Technology Assessment in Education and Training

By Eva L. Baker; Harold F. O'Neil Jr. | Go to book overview

2
An Ecological Approach for
Information Technology
Intervention, Evaluation, and
Software Adoption Policies
Zimra Peled Elad Peled Gad Alexander Ben-Gurion University of the NegevThis chapter reviews an approach that guided a 5-year ( 1985-1986 to 1988- 1989) research-oriented information technology innovation (Project Comptown) that extensively computerized school systems in two localities in Israel ( E. Peled, Z. Peled, & Alexander, 1989). The intervention, evaluation, and resulting software adoption policies all evolved from a single conceptual formulation that we call "ecological" ( Gibbs, 1979; Z. Peled, E. Peled, & Alexander, 1991). This formulation treats the constituents of large-scale interventions and evaluations and combines their multisystemic and treatment-specific components into a model of educational change.The chapter is divided into three parts. The first part presents the ecological formulation and briefly describes the Comptown project. The second part elaborates principles, considerations, and procedures that are central for the evaluation of large-scale information technology interventions. This part presents a model that within the same evaluation handles two types of processes that are modeled by two types of fundamentally different paradigms:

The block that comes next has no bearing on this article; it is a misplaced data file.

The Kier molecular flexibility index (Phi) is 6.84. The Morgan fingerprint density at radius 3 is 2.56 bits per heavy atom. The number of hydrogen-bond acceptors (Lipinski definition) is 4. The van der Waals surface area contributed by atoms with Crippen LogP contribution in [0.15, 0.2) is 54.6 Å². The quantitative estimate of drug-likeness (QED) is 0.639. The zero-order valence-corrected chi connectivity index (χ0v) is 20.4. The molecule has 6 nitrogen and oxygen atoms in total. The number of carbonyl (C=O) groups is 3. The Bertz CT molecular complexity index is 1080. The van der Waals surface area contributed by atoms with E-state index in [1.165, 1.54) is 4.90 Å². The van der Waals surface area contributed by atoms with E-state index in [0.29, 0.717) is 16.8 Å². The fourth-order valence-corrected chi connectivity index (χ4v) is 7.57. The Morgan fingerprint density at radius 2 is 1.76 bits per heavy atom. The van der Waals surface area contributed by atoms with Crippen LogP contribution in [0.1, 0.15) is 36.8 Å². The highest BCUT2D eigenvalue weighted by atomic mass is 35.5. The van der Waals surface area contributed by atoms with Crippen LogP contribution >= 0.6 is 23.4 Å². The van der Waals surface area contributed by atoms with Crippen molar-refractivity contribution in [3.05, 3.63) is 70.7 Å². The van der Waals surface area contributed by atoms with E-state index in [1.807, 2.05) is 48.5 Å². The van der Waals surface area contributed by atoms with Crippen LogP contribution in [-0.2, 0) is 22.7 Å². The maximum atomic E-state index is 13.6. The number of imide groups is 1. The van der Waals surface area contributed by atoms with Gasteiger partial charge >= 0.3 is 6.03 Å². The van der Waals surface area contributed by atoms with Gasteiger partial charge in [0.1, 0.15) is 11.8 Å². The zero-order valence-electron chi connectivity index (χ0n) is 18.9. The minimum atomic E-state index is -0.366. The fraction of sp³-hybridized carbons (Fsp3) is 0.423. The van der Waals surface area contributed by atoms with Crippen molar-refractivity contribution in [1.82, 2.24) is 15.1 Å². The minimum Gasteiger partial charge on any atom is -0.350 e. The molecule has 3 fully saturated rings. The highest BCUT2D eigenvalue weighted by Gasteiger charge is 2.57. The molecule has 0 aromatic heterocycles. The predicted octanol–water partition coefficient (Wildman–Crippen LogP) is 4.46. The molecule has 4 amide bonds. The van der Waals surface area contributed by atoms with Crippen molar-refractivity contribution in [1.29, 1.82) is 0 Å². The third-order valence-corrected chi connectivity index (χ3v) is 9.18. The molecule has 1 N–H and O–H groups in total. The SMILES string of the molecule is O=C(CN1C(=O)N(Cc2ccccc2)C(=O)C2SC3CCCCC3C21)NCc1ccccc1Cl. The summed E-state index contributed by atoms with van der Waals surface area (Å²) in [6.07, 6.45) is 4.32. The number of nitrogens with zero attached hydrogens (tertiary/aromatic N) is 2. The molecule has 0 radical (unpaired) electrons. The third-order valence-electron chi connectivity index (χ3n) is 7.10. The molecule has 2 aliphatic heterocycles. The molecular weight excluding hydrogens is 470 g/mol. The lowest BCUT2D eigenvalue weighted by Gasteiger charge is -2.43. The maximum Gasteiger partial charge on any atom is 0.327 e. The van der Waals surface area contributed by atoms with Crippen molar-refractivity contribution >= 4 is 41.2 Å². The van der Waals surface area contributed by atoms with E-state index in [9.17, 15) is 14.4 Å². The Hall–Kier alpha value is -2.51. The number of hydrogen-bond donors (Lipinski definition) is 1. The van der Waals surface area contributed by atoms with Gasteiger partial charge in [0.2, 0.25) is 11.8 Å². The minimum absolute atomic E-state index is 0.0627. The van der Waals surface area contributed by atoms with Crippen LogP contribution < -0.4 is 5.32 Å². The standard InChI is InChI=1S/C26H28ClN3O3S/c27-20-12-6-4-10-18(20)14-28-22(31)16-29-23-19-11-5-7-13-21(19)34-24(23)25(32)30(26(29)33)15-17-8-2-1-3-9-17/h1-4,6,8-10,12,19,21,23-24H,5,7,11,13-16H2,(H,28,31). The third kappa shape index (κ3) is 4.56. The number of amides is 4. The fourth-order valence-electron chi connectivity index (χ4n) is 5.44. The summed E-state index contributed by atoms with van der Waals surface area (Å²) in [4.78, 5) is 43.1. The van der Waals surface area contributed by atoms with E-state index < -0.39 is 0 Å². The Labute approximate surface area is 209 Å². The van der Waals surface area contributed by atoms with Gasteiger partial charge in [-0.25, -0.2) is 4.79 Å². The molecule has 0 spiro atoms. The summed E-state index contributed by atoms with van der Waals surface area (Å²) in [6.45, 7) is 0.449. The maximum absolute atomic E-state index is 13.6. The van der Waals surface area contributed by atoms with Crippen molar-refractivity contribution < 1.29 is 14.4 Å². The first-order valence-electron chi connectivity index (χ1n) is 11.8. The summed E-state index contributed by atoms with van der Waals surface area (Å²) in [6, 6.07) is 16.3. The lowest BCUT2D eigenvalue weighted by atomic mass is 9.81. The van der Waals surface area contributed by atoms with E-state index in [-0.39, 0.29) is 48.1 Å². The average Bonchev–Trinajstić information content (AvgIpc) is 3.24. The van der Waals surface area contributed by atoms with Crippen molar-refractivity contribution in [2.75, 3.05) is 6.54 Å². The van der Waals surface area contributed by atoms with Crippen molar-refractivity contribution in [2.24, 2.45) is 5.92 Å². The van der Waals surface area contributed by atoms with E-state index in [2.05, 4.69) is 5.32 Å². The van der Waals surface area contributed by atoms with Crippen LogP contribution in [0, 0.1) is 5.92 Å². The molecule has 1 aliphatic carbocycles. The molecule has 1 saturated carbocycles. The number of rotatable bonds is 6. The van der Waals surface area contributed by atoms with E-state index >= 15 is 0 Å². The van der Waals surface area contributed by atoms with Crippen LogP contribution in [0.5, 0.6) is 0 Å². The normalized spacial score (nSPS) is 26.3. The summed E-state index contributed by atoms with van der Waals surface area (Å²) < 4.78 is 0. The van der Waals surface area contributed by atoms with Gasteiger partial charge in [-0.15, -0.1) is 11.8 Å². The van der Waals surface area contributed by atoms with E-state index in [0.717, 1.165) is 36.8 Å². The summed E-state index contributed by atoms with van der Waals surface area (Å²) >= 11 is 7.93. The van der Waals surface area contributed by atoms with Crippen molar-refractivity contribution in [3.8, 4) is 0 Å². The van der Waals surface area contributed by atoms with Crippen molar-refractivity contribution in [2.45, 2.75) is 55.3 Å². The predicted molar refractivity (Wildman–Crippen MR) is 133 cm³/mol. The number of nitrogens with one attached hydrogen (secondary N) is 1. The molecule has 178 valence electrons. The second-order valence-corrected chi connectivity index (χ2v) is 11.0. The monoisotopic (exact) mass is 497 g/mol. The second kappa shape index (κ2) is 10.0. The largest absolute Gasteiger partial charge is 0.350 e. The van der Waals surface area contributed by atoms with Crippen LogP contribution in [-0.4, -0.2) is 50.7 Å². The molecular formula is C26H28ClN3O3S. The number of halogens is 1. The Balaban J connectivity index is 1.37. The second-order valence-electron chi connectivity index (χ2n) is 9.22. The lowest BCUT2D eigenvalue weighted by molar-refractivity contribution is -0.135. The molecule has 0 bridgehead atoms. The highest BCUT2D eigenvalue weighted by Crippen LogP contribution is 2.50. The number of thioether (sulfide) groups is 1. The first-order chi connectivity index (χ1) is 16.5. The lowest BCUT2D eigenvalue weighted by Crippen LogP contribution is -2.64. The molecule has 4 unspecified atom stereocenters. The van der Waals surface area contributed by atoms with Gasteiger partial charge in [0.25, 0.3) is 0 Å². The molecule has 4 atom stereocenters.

1. Cultural ecological processes that cannot be subjected to experimentation: The evaluation of these processes is based on paradigm modeling processes that evolve from complex cultural-ecological arrangements. The use of this paradigm prescribes longitudinal explorations, multiple ecological contrasts, identification of systemic interdependencies, and hypotheses generation.
2. Treatment specific processes that are subjected to experimental manipulations: The evaluation of these processes is based on a paradigm that modeling processes evolve from mindful ( Salomon & Perkins, 1989) computer software manipulations (i.e., conscious manipulation of the elements of the software).

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